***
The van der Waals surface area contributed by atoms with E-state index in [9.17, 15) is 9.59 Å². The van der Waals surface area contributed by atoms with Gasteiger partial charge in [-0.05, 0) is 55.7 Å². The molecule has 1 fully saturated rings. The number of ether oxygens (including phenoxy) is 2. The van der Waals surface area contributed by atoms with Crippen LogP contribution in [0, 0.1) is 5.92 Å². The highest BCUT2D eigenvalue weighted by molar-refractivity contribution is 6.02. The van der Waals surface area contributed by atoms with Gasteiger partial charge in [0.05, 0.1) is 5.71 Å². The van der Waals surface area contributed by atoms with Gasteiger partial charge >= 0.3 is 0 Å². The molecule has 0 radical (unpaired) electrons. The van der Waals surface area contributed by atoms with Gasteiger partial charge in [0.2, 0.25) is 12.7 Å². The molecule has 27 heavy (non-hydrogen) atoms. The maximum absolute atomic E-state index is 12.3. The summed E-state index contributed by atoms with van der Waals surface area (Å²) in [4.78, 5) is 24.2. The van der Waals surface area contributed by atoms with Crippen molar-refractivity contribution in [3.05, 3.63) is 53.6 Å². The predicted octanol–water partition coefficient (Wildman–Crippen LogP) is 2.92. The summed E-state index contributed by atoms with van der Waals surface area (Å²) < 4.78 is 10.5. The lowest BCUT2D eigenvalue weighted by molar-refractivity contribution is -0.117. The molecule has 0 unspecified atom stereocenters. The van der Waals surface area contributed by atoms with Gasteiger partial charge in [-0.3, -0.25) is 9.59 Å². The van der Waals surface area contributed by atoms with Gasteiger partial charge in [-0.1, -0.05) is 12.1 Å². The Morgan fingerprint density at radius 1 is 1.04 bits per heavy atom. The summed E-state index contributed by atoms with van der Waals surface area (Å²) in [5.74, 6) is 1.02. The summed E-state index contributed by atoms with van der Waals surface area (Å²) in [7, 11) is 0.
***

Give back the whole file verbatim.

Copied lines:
The van der Waals surface area contributed by atoms with E-state index in [9.17, 15) is 9.59 Å². The van der Waals surface area contributed by atoms with Gasteiger partial charge in [-0.05, 0) is 55.7 Å². The molecule has 1 fully saturated rings. The number of ether oxygens (including phenoxy) is 2. The van der Waals surface area contributed by atoms with Crippen LogP contribution in [0, 0.1) is 5.92 Å². The highest BCUT2D eigenvalue weighted by molar-refractivity contribution is 6.02. The van der Waals surface area contributed by atoms with Gasteiger partial charge in [0.05, 0.1) is 5.71 Å². The van der Waals surface area contributed by atoms with Gasteiger partial charge >= 0.3 is 0 Å². The molecule has 0 radical (unpaired) electrons. The van der Waals surface area contributed by atoms with Gasteiger partial charge in [0.2, 0.25) is 12.7 Å². The molecule has 27 heavy (non-hydrogen) atoms. The maximum absolute atomic E-state index is 12.3. The summed E-state index contributed by atoms with van der Waals surface area (Å²) in [4.78, 5) is 24.2. The van der Waals surface area contributed by atoms with Crippen molar-refractivity contribution in [3.05, 3.63) is 53.6 Å². The predicted octanol–water partition coefficient (Wildman–Crippen LogP) is 2.92. The summed E-state index contributed by atoms with van der Waals surface area (Å²) < 4.78 is 10.5. The lowest BCUT2D eigenvalue weighted by molar-refractivity contribution is -0.117. The molecule has 0 unspecified atom stereocenters. The van der Waals surface area contributed by atoms with Gasteiger partial charge in [-0.3, -0.25) is 9.59 Å². The van der Waals surface area contributed by atoms with Gasteiger partial charge in [-0.1, -0.05) is 12.1 Å². The Morgan fingerprint density at radius 1 is 1.04 bits per heavy atom. The summed E-state index contributed by atoms with van der Waals surface area (Å²) in [5.74, 6) is 1.02. The summed E-state index contributed by atoms with van der Waals surface area (Å²) in [7, 11) is 0.